Typing on the Zephyrus isn’t a slog, but there’s room for improvement.
The keyboard is also spacious, offering the typical ROG layout, with keys like volume control inserted above the function row. Larger ROG laptops include extra keys along the right side, but they’ve been left out here. This is smart, as I’d rather have a comfortable layout than a page up and page down key.
While typing isn’t a slog, there’s definitely room for improvement. Key presses have a lot of travel, but the bottoming out action is mushy. It makes for an imprecise typing experience that grows weary over time. The keyboard backlighting is also limited. It’s a single-zone and not customizable, which is rare in a gaming laptop these days. The backlighting that is offered is uneven, lighting some keys better than others.
The power button is located above the standard layout and includes a fingerprint reader built-in. That’s important because, strangely, the Zephyrus G14 doesn’t include a built-in webcam. That means no Windows Hello facial recognition, and no Zoom calls. I get the idea — this isn’t a laptop made for video calls. Still, with its potential crossover appeal as a content creation and business laptop, it’s an odd thing to leave out.
Gaming laptops aren’t known for battery life, even when you aren’t gaming. The Zephyrus G14 doesn’t change that, though it does last longer than other gaming laptops. The G14 managed just under 6 hours under a light web-browsing load. That doesn’t compare well to a modern ultrabook like the XPS 13 or HP Spectre x360, which can last up to 10 hours on the same test.
However, for a gaming laptop, it’s at the top of its class. It’s a half hour more than the Dell G7 Gaming Laptop and the Razer Blade, and hours ahead of laptops that have G-Sync like the Zephyrus M and Alienware M15.
On more CPU-intensive tests, the Zephyrus G14 fares even better. It lasted 4 hours in the Basemark battery test, which provides a view of battery life when running heavier applications. Add 10 hours of local video playback on one charge and you have the best battery life you can get out of a gaming laptop.
The Asus ROG Zephyrus G14 challenges other thin gaming laptops, like the Razer Blade. The G14 offers more than enough power for most PC gamers. On top of that, thanks to its eight-core processor, it’s one of the best content creation and video-editing laptops you can buy at this price.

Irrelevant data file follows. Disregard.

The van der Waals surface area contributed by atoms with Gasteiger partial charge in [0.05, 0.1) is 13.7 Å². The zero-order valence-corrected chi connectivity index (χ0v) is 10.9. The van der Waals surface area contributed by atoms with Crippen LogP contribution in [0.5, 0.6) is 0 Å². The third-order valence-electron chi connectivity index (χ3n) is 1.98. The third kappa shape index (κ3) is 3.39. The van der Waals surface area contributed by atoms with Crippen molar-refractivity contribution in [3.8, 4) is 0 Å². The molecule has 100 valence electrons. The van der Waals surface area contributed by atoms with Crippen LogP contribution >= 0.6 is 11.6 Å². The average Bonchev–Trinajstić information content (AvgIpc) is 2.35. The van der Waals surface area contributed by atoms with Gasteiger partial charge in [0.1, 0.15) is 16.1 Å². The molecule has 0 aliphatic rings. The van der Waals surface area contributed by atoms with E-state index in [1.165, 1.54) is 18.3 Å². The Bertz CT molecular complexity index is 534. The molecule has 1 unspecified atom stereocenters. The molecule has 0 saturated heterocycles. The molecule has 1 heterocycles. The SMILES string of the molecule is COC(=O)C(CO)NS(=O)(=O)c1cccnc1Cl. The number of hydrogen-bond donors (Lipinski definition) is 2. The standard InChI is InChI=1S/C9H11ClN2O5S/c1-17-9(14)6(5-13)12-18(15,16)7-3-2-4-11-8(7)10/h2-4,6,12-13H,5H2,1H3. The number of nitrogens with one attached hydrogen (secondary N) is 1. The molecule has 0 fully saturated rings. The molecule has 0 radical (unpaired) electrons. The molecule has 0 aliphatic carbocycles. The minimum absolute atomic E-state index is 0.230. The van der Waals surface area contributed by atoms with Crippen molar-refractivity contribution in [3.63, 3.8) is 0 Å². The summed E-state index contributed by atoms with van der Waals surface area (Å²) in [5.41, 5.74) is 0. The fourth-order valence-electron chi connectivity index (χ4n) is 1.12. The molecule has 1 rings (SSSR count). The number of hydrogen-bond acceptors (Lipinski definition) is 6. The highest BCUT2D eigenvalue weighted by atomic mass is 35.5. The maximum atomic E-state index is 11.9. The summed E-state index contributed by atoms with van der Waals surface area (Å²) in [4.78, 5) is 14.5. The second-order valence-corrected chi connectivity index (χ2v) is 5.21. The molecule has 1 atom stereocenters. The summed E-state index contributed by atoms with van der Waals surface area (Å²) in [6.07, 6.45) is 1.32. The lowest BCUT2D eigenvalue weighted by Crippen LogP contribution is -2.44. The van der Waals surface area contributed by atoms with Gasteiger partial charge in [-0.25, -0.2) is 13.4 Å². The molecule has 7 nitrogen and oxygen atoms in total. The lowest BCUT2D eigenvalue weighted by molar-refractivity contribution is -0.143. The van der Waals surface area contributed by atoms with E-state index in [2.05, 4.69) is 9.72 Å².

Does it also work as a laptop in its own right? The constant hum of the fans and lack of a webcam aren’t ideal for everyday laptop usage, however, the G14’s adequate battery life and display make it a good choice for work and travel.
Are there any alternatives?
No gaming laptop is as small and powerful as the Zephyrus G14. If you go less powerful and even smaller, you can opt for something like the Razer Blade Stealth.
When you move into the world of 15-inch laptops, your options expand quickly. The Razer Blade 15 and MSI GS65 are as thin as the G14, though heavier and larger. They’re also considerably more powerful, offering graphics options up to the RTX 2080 Max-Q. The closest alternative in price is the Predator Helios 300, which offers a similar configuration, though with less processor cores and a far larger chassis.
Lastly, if you want a 15-inch laptop for content creation that can game on the side, I recommend the Dell XPS 15. It’s not as capable a gaming machine as the G14, but is a more balanced option for content creators.
How long will it last?
The G14 should last at least three or four years of gaming performance before it’ll start to show its age. It’s well-built, up-to-date, and powerful. Unfortunately, Asus only offers a one-year warranty for coverage of defects, including the battery. After that, you’re on your own.
Should you buy it?
Yes. It’s an extremely powerful laptop crammed inside a surprisingly small design.
- Asus’ forgotten ROG Ally is now totally worth the money
- AMD finally announced the GPU I’ve waited months for
- A major Asus ROG Ally challenger could be in the works
- AMD might be about to launch the most powerful laptop of 2023
- Asus fights to save face after a huge AMD Ryzen controversy